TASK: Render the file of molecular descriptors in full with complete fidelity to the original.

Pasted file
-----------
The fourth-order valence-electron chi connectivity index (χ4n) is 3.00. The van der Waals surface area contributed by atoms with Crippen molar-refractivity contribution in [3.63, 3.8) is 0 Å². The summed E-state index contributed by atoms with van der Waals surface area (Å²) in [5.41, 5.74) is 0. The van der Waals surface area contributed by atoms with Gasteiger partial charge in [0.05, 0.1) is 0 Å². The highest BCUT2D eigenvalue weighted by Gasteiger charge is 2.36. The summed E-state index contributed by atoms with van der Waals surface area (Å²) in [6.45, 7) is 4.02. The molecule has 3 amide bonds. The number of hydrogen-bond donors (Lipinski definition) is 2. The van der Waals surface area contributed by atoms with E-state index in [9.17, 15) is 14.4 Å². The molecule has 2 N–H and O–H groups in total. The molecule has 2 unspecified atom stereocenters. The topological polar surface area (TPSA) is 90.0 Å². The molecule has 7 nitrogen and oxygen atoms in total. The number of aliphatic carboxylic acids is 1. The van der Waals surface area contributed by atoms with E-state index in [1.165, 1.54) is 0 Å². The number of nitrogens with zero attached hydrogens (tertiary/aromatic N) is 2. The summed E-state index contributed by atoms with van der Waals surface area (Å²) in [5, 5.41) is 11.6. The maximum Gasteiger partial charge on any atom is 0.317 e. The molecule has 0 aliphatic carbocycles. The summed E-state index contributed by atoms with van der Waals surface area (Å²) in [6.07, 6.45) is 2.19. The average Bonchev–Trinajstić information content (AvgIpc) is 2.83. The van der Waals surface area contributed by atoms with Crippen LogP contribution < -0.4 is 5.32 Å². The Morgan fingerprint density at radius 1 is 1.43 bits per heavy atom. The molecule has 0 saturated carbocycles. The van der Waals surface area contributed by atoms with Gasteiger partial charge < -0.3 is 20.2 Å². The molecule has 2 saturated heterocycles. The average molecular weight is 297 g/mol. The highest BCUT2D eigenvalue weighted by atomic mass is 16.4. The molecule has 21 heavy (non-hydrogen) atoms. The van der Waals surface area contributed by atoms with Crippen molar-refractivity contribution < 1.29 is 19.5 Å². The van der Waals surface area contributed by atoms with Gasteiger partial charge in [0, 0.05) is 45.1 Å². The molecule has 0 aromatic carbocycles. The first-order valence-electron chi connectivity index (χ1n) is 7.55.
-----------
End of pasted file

The fourth-order valence-electron chi connectivity index (χ4n) is 3.00. The van der Waals surface area contributed by atoms with Crippen molar-refractivity contribution in [3.63, 3.8) is 0 Å². The summed E-state index contributed by atoms with van der Waals surface area (Å²) in [5.41, 5.74) is 0. The van der Waals surface area contributed by atoms with Gasteiger partial charge in [0.05, 0.1) is 0 Å². The highest BCUT2D eigenvalue weighted by Gasteiger charge is 2.36. The summed E-state index contributed by atoms with van der Waals surface area (Å²) in [6.45, 7) is 4.02. The molecule has 3 amide bonds. The number of hydrogen-bond donors (Lipinski definition) is 2. The van der Waals surface area contributed by atoms with E-state index in [9.17, 15) is 14.4 Å². The molecule has 2 N–H and O–H groups in total. The molecule has 2 unspecified atom stereocenters. The topological polar surface area (TPSA) is 90.0 Å². The molecule has 7 nitrogen and oxygen atoms in total. The number of aliphatic carboxylic acids is 1. The van der Waals surface area contributed by atoms with E-state index in [1.165, 1.54) is 0 Å². The number of nitrogens with zero attached hydrogens (tertiary/aromatic N) is 2. The summed E-state index contributed by atoms with van der Waals surface area (Å²) in [5, 5.41) is 11.6. The maximum Gasteiger partial charge on any atom is 0.317 e. The molecule has 0 aliphatic carbocycles. The summed E-state index contributed by atoms with van der Waals surface area (Å²) in [6.07, 6.45) is 2.19. The average Bonchev–Trinajstić information content (AvgIpc) is 2.83. The van der Waals surface area contributed by atoms with Crippen LogP contribution < -0.4 is 5.32 Å². The Morgan fingerprint density at radius 1 is 1.43 bits per heavy atom. The molecule has 0 saturated carbocycles. The van der Waals surface area contributed by atoms with Gasteiger partial charge < -0.3 is 20.2 Å². The molecule has 2 saturated heterocycles. The average molecular weight is 297 g/mol. The highest BCUT2D eigenvalue weighted by atomic mass is 16.4. The molecule has 21 heavy (non-hydrogen) atoms. The van der Waals surface area contributed by atoms with Crippen molar-refractivity contribution < 1.29 is 19.5 Å². The van der Waals surface area contributed by atoms with Gasteiger partial charge in [0, 0.05) is 45.1 Å². The molecule has 0 aromatic carbocycles. The first-order valence-electron chi connectivity index (χ1n) is 7.55.